The manufacturing cease of the Ford F-150 Lightning was triggered by a fireplace within the automobile battery

Ford CEO Jim Farley pats a Ford F-150 Lightning truck before announcing at a news conference that Ford Motor Company will be working with the world’s largest battery company, a China-based company called Contemporary Amperex Technology, to build a battery factory for electric vehicles to be erected at Marshall, Michigan on February 13, 2023 at Romulus, Michigan.

Bill Pugliano | News from Getty Images | Getty Images

DETROIT- Ford engine expects production of its F-150 Lightning electric pickup truck to be halted until at least late next week to fix a potential battery problem that led to a vehicle fire on Feb. 4, the automaker said on Wednesday.

The confirmation of the fire and the updated timing comes a day after Ford confirmed production of the heavily watched vehicle had been suspended earlier last week.

Ford said Wednesday it believes engineers have found the root cause of the fire. The investigation into the issue is expected to be completed by the end of next week, followed by adjustments to the truck’s battery production process that “could take a few weeks”.

The fire, first reported by the Detroit Free Press, happened in a parking lot during a pre-delivery quality check and spread to a nearby vehicle, Ford said.

A Ford spokeswoman declined to provide further details of the problem, leading to a halt to production and deliveries of trucks already in production.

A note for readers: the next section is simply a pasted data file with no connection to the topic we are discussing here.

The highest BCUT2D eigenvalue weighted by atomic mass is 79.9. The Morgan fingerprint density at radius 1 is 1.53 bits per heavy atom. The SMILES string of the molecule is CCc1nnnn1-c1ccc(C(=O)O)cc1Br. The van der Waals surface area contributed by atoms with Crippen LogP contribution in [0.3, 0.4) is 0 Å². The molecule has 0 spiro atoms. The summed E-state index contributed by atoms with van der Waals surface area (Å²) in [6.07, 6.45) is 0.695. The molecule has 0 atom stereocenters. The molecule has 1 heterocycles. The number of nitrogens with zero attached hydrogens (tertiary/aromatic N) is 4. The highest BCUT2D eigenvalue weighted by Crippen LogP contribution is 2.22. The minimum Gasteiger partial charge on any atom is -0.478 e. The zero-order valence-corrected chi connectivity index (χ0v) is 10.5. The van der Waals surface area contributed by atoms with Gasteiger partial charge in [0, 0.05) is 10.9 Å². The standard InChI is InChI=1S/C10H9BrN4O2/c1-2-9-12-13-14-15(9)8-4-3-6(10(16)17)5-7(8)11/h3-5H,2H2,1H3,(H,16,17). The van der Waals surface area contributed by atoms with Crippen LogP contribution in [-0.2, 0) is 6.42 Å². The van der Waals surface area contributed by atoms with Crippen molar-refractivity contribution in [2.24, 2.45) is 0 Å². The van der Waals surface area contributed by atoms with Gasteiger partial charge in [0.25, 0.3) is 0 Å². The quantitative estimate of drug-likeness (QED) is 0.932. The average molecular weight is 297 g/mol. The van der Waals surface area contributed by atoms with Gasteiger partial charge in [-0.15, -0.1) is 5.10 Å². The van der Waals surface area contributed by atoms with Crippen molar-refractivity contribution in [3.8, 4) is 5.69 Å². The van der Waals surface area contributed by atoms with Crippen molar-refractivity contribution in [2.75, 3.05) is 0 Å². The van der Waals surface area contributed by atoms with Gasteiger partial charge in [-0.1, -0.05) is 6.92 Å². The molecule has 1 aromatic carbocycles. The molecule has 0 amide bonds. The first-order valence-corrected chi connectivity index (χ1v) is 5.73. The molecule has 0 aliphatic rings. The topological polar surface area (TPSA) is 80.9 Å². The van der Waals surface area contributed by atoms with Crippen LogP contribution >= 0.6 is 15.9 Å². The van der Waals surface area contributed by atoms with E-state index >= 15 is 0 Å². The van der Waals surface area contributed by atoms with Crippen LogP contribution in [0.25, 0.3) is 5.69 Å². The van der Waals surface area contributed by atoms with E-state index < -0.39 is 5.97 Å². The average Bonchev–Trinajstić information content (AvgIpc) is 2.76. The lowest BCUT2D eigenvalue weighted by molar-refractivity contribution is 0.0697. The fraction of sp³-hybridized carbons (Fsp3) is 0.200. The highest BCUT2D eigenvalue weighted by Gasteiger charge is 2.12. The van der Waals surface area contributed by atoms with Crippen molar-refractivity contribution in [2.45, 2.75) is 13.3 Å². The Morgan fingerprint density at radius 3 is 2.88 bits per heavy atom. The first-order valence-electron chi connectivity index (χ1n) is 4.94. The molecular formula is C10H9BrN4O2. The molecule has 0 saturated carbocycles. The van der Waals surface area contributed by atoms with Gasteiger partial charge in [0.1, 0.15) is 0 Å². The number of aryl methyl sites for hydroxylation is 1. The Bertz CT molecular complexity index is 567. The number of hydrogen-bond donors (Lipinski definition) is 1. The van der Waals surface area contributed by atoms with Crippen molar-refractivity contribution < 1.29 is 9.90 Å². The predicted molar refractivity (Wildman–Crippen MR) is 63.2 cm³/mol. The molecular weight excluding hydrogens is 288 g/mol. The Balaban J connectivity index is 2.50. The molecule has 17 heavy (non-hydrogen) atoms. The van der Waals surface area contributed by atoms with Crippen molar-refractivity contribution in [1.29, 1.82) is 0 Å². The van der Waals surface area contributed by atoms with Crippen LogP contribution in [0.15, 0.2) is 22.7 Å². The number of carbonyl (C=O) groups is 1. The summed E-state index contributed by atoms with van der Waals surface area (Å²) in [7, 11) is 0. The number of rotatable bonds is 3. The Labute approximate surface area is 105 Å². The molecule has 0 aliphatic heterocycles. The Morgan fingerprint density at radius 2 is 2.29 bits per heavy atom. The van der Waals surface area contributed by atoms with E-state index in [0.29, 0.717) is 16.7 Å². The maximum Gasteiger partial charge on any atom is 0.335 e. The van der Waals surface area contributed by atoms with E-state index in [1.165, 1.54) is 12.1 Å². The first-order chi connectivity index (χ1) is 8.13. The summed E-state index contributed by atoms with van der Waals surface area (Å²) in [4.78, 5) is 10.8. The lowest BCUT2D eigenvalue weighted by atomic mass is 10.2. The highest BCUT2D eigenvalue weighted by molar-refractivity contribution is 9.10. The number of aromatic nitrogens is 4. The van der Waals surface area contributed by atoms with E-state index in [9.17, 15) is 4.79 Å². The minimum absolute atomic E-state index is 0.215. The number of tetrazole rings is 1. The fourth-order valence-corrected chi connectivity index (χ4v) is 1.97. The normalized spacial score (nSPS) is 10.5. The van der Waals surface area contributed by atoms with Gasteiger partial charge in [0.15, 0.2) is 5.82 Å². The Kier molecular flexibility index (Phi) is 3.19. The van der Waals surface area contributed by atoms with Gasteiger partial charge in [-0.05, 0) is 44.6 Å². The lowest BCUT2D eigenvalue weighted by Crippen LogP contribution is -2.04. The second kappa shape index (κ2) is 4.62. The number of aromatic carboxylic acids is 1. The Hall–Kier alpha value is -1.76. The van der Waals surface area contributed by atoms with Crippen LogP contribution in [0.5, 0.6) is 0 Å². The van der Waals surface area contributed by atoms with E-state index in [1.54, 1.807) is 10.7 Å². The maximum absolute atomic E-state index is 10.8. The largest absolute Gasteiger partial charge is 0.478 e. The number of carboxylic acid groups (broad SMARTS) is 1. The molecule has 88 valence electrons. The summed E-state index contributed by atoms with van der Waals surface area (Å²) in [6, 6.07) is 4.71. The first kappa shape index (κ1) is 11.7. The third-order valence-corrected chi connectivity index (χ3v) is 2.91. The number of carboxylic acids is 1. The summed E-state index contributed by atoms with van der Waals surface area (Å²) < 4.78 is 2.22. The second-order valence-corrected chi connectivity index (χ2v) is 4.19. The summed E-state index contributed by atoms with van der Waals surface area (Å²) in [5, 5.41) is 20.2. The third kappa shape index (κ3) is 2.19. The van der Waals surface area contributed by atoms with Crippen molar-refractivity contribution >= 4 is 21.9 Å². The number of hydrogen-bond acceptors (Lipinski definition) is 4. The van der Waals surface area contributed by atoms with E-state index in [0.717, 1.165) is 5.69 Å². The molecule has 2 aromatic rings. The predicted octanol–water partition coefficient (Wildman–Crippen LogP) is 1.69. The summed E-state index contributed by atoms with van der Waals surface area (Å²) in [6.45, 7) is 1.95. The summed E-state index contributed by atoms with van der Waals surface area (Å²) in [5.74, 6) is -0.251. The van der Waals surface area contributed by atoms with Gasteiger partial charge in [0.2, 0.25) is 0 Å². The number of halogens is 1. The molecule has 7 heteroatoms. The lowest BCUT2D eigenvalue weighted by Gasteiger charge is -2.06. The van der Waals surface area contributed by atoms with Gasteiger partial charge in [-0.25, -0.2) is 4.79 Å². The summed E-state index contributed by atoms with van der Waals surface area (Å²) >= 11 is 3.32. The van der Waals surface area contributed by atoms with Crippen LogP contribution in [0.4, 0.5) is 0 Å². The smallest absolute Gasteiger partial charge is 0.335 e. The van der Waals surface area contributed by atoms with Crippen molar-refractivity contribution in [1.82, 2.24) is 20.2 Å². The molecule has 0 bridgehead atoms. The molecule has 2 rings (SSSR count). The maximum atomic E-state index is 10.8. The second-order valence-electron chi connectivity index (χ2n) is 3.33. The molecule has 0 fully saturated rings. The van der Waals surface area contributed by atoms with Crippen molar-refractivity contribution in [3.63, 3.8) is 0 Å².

The truck’s battery supplier is South Korea-based SK On, a spin-off of SK Innovation, with which the Detroit-based automaker announced a joint venture last year to set up battery manufacturing facilities in the United States

Ford said there are no known incidents of this problem in vehicles that have already been delivered to customers and dealers. Dealers can continue to sell vehicles they may already have in stock.

The F-150 Lightning is being closely watched by investors as it’s the first mainstream electric pickup truck on the market and a major launch for Ford.

The battery issue comes on top of the ongoing “execution issues” detailed to investors earlier this month by Ford CEO Jim Farley, which crippled the automaker’s fourth-quarter earnings.

Farley reiterated on Wednesday that the automaker needs to do better operationally to be more profitable and bring margins in line with those of its competitors. He said Ford is less profitable than its old rivals because it has a $7 billion to $8 billion cost disadvantage.

“We can cut costs, we can cut staff, we can do that very quickly, and we will do whatever we have to do,” Farley said during a Wolfe Research conference. “The reality is, if you don’t change the efficiency of engineering, supply chain and manufacturing, the fundamental work statement, the way people work, the efficiency of that, it’s going to grow again

Farley later added, “This is really about reinventing what we’re doing in the 120-year-old part of the company.”

Automakers routinely have vehicle-related issues and recalls, but battery issues are of particular interest and concern as automakers invest billions of dollars in the vehicles.

One of the most notable issues was General Motors’ Chevrolet Bolt EVs. The Detroit automaker had to recall all vehicles it had built two years ago to fix fire problems caused by “rare manufacturing defects” in facilities at its battery supplier LG Battery Solution.

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